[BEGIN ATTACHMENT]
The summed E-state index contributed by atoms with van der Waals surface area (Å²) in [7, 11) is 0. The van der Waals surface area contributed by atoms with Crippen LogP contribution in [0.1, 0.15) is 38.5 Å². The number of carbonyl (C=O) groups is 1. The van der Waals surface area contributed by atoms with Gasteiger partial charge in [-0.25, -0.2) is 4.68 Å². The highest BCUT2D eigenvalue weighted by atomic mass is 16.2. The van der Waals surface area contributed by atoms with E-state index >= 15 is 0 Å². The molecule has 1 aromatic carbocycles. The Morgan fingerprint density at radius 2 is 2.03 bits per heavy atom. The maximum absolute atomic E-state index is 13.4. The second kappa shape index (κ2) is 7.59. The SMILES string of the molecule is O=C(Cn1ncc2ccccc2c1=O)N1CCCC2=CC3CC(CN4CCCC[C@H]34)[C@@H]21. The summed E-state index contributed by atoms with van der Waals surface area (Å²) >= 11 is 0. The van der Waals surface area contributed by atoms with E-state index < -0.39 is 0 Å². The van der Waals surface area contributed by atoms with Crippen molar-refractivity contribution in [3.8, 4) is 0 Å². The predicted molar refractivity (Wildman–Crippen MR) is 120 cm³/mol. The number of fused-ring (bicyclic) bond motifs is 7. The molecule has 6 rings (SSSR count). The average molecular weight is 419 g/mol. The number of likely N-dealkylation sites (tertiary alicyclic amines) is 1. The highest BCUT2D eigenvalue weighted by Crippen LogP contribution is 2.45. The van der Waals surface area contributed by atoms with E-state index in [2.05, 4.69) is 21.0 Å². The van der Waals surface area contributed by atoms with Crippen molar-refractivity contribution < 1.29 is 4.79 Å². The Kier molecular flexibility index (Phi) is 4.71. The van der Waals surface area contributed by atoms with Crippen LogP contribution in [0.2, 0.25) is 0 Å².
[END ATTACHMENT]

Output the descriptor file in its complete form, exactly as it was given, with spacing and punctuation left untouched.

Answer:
The summed E-state index contributed by atoms with van der Waals surface area (Å²) in [7, 11) is 0. The van der Waals surface area contributed by atoms with Crippen LogP contribution in [0.1, 0.15) is 38.5 Å². The number of carbonyl (C=O) groups is 1. The van der Waals surface area contributed by atoms with Gasteiger partial charge in [-0.25, -0.2) is 4.68 Å². The highest BCUT2D eigenvalue weighted by atomic mass is 16.2. The van der Waals surface area contributed by atoms with E-state index >= 15 is 0 Å². The molecule has 1 aromatic carbocycles. The Morgan fingerprint density at radius 2 is 2.03 bits per heavy atom. The maximum absolute atomic E-state index is 13.4. The second kappa shape index (κ2) is 7.59. The SMILES string of the molecule is O=C(Cn1ncc2ccccc2c1=O)N1CCCC2=CC3CC(CN4CCCC[C@H]34)[C@@H]21. The summed E-state index contributed by atoms with van der Waals surface area (Å²) >= 11 is 0. The van der Waals surface area contributed by atoms with E-state index < -0.39 is 0 Å². The van der Waals surface area contributed by atoms with Crippen molar-refractivity contribution in [3.8, 4) is 0 Å². The predicted molar refractivity (Wildman–Crippen MR) is 120 cm³/mol. The number of fused-ring (bicyclic) bond motifs is 7. The molecule has 6 rings (SSSR count). The average molecular weight is 419 g/mol. The number of likely N-dealkylation sites (tertiary alicyclic amines) is 1. The highest BCUT2D eigenvalue weighted by Crippen LogP contribution is 2.45. The van der Waals surface area contributed by atoms with E-state index in [2.05, 4.69) is 21.0 Å². The van der Waals surface area contributed by atoms with Crippen molar-refractivity contribution < 1.29 is 4.79 Å². The Kier molecular flexibility index (Phi) is 4.71. The van der Waals surface area contributed by atoms with Crippen LogP contribution in [0.2, 0.25) is 0 Å².